7. Just before you start get your husband to stand behind you and 6.1 metres to your right. When you are starting the U-turn keep your head up and look at your hubby's face. Keep looking at him or just to his left which is where you should finish.

    Using the throttle, clutch and rear brake as described above, practice until you get it right and then practice some more.
    • Like Like x 1
  8. Thanks guys, and great suggestion Banzai, if I see the whites of his eyes I'm probably gonna hit him eh :D

    Actually it's an awsome suggestion and I think I'm gonna get some tennis balls and try to set something like that up to practice with. If I can get hubby to stand still and not run when I get close to him :)

    I ride a Honda Shadow, yes it's a tad unstable at low speeds, tho I've been practicing with that, and I'm not too wobbly, but it's long and I just feel like I'm gonna oversteer and drop it. I know I need to just practice and I will feel more comfortable after doing it for a while. So my focus is going to have to be on my head positioning I think.

    Kurnell sanders, thanks for that, you've made me feel a bit better bout it all, tho I dont put my foot down, I just go too wide, the few times I've been forced to do u-turns in tighter streets with nowhere else to go I've been fine, tis like if I have the room my brain is just telling me to use it all.

    Anyways thanks for all the great feedback guys, when I crack it I'll be here yelling bout how I did it !!!

    Watch this space :p
  9. We will be waiting for the victory announcement...
    • Like Like x 1
  10. I found pointing my chin at the exit point was the best thought process. This covers "keep the head up" as well as the "look where you're going". You might have to counter balance (hang off the high-side of the bike) to get the turning circle small enough -- this has been described better by others (try a search).
    • Like Like x 1
  11. You need to lean the bike over in the u-turn also. At the point you turn your head when you commence the turn, really push the bike over as far as you can to the right, whilst leaning your body to the left (or at least staying upright). Some bikes are easier than others but it comes down to practice. I can do it under 6.1 on my CBR929 and an FJR1300 so you should be able to do it with plenty of practice.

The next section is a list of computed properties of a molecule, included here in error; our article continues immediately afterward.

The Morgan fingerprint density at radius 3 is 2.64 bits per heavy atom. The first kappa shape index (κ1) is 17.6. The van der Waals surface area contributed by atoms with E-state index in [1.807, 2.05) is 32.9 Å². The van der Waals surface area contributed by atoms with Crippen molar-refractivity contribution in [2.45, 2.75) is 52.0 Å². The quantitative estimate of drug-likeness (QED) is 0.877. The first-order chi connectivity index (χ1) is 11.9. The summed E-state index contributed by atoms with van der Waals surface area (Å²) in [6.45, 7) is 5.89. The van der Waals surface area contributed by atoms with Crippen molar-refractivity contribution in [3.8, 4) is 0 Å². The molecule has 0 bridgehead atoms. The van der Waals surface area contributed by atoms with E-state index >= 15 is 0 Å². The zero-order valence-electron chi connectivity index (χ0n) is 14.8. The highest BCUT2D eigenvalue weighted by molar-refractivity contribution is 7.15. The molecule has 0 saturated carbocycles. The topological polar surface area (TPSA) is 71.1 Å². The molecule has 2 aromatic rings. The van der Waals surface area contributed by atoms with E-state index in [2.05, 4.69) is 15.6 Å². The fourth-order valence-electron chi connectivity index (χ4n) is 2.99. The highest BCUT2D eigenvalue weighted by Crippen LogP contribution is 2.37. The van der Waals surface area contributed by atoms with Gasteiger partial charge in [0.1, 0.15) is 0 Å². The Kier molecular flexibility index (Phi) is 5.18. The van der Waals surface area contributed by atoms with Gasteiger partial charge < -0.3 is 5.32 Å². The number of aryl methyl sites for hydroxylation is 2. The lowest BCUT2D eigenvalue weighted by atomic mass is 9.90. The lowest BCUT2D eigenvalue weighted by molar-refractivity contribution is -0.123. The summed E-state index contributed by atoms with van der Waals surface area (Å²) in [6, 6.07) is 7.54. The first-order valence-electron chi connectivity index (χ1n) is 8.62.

12. Steady high RPM against rear brake + counter balansing works for me. I can do a U-turn in less than 5m w/o even a full stearing lock (GS500). Don't be too slow as suggested as well. I don't turn my head to much btw, just enough to see where I want to go and initially it is the center of the turn not the exit.
  13. Practice is great, made even better if you have help. Depending on what's available in Dubbo, there might be a social practice section or Stay Upright course. In Canberra there are often social practice sessions held, but again, not sure about Dubbo. It can be a lot of help to have someone spot for you or give you a couple of tips to help improve.

    As far as what bikes it can be done on. My GS500 was easy to do it on. I can do it on my Harley without any trouble. And one of my old friends can do it on a Ducati 996. It can be done on pretty much anything, just need practice and instruction.
  14. Practice, practice, practice
    It was the double u-turn that had me worried as well.
    Just work your way up to being comfortable with the steering at full lock.
    While doing the test it was pointed out that I wasn't keeping my eyes level as that helps a lot with confidence.
  15. I thought u did very well but hey i don't have a bike so u did better than me lol
  16. I am still yet to go for my P's but one thing I found helped with my old motorbike is find somewhere seclusive (carpark etc.) and do the figure-8, start wider and as you build confidence bring it in and narrow it down to a tighter turn until you have the confidence to do it first time, of course I have to do it all over again due to getting a much bigger bike but that worked with the smaller one and should be the same in theory
  17. as previous posters have suggested practice practice. Me and a friend used to go to a quiet car park every friday night and just practice. we set up cones and kept at it. The first few weeks were ordinary the last weeks were perfect and we both passed THE most 100%. better to be over prepared and confident then worried and allow the nerves to take over when the pressure is on.
    • Like Like x 1